Anticipated Impacts on Veteran?s Healthcare: Insomnia is pervasive among Veterans and is a risk factor for the most common mental health problems treated in the VA healthcare system, including depression, PTSD, and suicidality. A provider-supported Self-management strategy for insomnia can bridge the gap between unavailable resources and high demand for services, and has the potential to improve outcomes across multiple life domains. Project Background/Rationale: Cognitive Behavioral Therapy for Insomnia (CBTI) is a multi-component insomnia intervention that is recommended as the first-line insomnia treatment. Yet, Veteran access to CBTI is limited by a number of factors, including an inadequate number of trained providers for the high prevalence of insomnia among Veterans, the inconvenience of weekly treatment offered exclusively in a clinical setting, and the distance to VA facilities among rural Veterans. Self-management CBTI is effective in treating insomnia among those without significant medical and mental health co-morbidities, and requires fewer provider resources. As such, Self-management CBTI is a viable option for increasing Veteran access to CBTI. Project Objectives: The proposed study will examine two primary research questions, and one exploratory research question: 1. Does Tele-Self CBTI result in reduced insomnia severity among Veterans with Insomnia Disorder? Primary Hypothesis: (H1) Relative to Health Education, participants randomized to receive Tele-Self CBTI will have greater improvements in insomnia severity, as measured by the Insomnia Severity Index (ISI) at 6 weeks. 2. Does Tele-Self CBTI result in improvements in subjectively and objectively assessed sleep, fatigue, depression symptoms, and quality of life (QOL)? Secondary Hypotheses: (H2) Relative to Health Education, participants randomized to receive Tele-Self CBTI will have greater improvements in subjective sleep (per diary sleep onset latency, wake after sleep onset, and sleep efficiency), objective sleep (per actigraphy wake after sleep onset, total sleep time, and sleep efficiency), fatigue, depression symptoms, and QOL at 6 weeks. 3. How do nurses and administrators perceive Tele-Self CBTI in terms of the feasibility and acceptability of implementing this intervention in the primary care setting? No hypotheses are proposed for this exploratory research question. Project Methods: Study participants (200) will be randomly assigned in equal proportions to either the Tele- Self CBTI intervention, or to Health Education. A multi-modal assessment strategy will be used to assess insomnia severity, sleep parameters, fatigue, depression symptoms, and quality of life across 3 time points: baseline, 6 weeks (primary endpoint), and 6 months. In addition, we will interview nurses and clinic administrators about Tele-Self CBTI to inform future efforts to implement and disseminate the intervention in the primary care clinical setting, if Tele-Self CBTI is found to be effective.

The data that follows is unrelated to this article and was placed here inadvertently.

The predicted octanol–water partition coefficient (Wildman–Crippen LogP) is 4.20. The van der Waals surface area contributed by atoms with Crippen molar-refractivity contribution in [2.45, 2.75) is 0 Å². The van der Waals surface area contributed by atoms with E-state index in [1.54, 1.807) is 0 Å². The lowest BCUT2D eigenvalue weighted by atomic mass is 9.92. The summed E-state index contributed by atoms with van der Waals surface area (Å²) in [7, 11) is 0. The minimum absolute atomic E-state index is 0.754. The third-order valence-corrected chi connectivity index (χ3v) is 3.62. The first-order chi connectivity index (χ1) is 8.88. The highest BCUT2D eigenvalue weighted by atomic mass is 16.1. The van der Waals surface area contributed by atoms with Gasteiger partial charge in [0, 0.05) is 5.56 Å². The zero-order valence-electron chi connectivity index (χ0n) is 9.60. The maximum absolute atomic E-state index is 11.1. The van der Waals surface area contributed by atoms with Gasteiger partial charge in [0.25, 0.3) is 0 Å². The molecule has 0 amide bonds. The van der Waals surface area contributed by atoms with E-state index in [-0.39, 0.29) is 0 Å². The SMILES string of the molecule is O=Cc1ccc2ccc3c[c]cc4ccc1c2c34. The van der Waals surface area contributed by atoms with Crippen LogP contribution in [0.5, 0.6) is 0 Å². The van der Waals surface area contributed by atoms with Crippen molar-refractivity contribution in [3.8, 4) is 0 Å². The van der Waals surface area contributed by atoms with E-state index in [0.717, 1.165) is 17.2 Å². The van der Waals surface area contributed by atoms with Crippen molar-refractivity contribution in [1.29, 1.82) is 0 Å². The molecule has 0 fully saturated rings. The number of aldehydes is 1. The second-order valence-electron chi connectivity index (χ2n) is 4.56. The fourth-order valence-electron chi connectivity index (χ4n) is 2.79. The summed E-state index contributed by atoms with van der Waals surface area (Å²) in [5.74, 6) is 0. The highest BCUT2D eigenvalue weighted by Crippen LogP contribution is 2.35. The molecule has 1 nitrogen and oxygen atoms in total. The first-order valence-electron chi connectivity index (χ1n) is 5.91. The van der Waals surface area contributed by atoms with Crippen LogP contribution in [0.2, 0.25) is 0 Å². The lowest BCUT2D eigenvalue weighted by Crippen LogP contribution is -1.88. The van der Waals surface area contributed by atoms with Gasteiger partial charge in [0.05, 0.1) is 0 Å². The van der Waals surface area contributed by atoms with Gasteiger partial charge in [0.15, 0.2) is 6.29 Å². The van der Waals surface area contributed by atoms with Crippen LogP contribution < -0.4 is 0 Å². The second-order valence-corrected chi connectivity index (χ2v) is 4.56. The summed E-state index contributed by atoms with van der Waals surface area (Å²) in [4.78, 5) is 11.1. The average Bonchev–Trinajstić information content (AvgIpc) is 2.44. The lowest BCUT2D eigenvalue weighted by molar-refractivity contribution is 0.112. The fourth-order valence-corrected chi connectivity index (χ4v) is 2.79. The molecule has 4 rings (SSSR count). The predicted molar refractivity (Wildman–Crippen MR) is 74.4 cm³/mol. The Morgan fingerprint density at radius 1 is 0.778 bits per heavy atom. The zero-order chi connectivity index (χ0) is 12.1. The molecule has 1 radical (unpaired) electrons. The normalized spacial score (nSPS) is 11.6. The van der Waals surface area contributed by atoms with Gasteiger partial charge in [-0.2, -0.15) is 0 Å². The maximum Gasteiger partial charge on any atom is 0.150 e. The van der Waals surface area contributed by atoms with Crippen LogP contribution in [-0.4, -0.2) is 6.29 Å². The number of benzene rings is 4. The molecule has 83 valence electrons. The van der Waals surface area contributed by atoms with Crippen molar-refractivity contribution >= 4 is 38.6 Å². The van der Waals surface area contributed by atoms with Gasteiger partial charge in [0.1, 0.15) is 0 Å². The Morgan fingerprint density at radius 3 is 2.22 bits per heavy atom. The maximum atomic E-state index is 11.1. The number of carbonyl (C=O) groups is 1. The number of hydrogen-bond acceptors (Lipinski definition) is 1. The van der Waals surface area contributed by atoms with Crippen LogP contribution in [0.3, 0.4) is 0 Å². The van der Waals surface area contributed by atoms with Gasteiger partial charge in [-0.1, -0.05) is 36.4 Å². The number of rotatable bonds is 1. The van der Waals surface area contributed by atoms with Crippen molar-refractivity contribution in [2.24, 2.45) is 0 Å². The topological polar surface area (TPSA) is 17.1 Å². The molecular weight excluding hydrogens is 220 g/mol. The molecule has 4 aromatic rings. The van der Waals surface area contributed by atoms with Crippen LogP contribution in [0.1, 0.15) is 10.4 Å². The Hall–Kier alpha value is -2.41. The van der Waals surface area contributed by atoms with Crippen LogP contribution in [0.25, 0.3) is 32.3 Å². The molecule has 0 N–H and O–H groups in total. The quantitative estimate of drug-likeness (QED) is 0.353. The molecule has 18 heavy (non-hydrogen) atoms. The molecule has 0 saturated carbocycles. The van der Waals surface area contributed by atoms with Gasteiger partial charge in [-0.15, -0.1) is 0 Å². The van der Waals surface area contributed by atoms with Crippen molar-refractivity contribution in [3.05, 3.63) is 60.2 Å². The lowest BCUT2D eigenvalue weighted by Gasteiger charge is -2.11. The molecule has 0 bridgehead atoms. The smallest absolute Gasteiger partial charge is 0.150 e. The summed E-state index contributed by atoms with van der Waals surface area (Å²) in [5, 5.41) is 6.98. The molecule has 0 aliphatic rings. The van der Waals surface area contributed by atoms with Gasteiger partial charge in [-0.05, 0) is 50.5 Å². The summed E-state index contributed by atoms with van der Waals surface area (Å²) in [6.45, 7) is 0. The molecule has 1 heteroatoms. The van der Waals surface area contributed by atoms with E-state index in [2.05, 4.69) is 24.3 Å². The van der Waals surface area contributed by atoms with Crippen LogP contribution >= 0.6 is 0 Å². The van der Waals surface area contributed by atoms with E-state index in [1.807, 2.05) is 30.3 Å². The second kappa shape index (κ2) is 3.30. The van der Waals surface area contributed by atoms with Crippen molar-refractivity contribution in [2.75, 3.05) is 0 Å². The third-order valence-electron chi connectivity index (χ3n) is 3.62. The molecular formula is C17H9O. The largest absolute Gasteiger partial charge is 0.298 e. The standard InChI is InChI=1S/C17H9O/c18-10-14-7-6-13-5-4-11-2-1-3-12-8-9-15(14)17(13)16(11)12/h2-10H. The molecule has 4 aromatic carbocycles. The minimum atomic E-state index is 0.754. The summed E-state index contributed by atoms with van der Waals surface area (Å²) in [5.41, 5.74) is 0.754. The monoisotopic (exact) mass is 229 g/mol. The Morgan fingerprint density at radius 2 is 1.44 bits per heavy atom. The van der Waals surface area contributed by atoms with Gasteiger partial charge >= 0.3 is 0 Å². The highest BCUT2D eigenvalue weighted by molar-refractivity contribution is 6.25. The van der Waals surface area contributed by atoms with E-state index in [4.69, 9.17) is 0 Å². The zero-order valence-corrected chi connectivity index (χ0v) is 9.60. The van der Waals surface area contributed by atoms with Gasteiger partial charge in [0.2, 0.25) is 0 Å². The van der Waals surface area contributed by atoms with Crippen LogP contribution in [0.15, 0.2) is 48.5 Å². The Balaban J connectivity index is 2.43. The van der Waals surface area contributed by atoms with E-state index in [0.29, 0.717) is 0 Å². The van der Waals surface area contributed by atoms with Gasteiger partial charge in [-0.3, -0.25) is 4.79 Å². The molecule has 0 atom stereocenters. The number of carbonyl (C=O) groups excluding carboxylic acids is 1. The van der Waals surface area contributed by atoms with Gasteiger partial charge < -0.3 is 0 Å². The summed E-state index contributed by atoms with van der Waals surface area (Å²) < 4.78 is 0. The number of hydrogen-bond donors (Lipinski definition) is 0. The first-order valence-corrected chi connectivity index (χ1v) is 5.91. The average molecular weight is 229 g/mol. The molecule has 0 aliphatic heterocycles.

Insomnia is pervasive among Veterans and is a risk factor for the most common mental health issues treated in the VA healthcare system, including depression, PTSD, and suicidality. Thus, successful treatment of insomnia has the potential to benefit Veterans across a number of important life domains. Cognitive-Behavioral Therapy for Insomnia (CBTI) is recommended as the first line treatment for insomnia, but Veteran access to CBTI is limited. Self-management CBTI with provider support could help to bridge the gap between unavailable expertise and high demand for services, and could serve as the entry level in a stepped care model of insomnia treatment. Considering the high prevalence of sleep difficulties among Veterans, the mental health risks of poor sleep, and Veterans? desire for assistance with sleep, the proposed intervention is ideally situated to support VA efforts to achieve Veteran-centered care.